Recently I was at a taping for America’s Generations by Chuck Underwood. Chuck’s primary thesis is that each of the generations are shaped by the events of their childhood (which he defines as prior to graduation from high school). The idea is that, by and large, our values are driven by watershed moments that occurred as we were growing and forming what it means to be us. From the Challenger Disaster to the Kent State Shootings to putting a man on the moon, we collectively experienced the same general set of events, and this created in us a similar set of values.
One form of humor, however, extracts these common points in time and seeks to connect us to the craziness of the event. It seeks to have us look at them differently. Sometimes if you’re sitting in an open-mic night, which is the standup comic equivalent of a dress rehearsal, you’ll hear a comic try a joke about a recent event, and when he receives a boo instead of laughter, he’ll ask, “Too soon?” In this lies the awareness that shared events are great fodder for humor.
Sometimes recent events are too emotionally charged for people to experience the humor in them. It takes time to distance oneself from the event before the joke can be processed without the internal shame of “how could I think that?” From a humor standpoint, the balancing factor is that the event has to remain memorable. As I write this, Jarred Fogle, the disgraced Subway spokesperson, is still in the news. His problems are memorable, but five or ten years from now they may not be so memorable. There’s a fine line between too soon and too late.
Jerry Seinfeld made a sitcom about nothing. Seinfeld was much heralded as “a show about nothing”. However, that’s not exactly true. It wasn’t a show about nothing, it was a show about everything. It was a show about finding humor in daily life, in seeing the situations around us as strange and humorous. It was a show about the common experiences that we all have. It’s in the heart of all comedy – in our ability to create compressed stories that allow us to respond to false beliefs that we have in the things that we do.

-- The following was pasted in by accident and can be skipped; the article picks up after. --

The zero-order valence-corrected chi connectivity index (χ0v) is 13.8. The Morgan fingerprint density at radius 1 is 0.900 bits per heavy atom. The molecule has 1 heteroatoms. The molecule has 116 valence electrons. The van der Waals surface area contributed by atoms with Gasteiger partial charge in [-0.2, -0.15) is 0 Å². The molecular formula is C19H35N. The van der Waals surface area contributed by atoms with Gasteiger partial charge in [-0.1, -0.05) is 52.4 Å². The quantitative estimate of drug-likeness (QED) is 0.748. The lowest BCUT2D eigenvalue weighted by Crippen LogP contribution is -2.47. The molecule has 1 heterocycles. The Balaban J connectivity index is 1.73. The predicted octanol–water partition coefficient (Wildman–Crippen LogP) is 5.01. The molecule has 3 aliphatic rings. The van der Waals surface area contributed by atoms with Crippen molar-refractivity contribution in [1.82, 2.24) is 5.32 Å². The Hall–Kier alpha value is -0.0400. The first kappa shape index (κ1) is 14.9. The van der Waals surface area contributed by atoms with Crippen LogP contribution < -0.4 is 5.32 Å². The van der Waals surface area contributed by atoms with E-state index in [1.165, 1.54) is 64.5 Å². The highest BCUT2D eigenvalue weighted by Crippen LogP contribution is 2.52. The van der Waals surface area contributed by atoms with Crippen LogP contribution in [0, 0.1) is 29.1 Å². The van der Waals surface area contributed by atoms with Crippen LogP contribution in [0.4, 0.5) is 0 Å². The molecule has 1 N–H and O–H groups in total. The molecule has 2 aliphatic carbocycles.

Relationship to Play
I started this post acknowledging that the drive to finish it was through the interest that I regained through Spiritual Evolution and Play. My interest was in how humor came to be entangled in our DNA, and how play and humor were related. Play is about taking appropriately risky behaviors in the service of improving skills and building bonds. Humor is about resolving errors in our processing and in building bonding. It’s the relationship that both have toward bonding us together that is particularly interesting.
Inside Jokes didn’t resolve the relationship between humor in play. It did, however, remind me that much of what we do is really the result of survival skills. We needed ways to bond with one another to make us whole. We need connection to make us whole. (See The Psychology of Hope for more on our need for connection.) Our behaviors may be more connected to what we need to survive than we realize.
In How Children Succeed, Paul Tough talks about ACE and how this triggers hyper reactivity in the HPA, which makes focus difficult. The Rise of Superman talks about how flow shuts down our inner critic – and how this is necessary for the ability to successfully enter and maintain flow. Flow is such a productive state that people unable to enter it will feel like they’re unable to keep up.
Sometimes with jokes, it’s necessary to shut down our inner critic. If you want to get Inside Jokes, maybe it’s time that you let go, relax and see if you can find some states of inner conflict that your critic can let go of.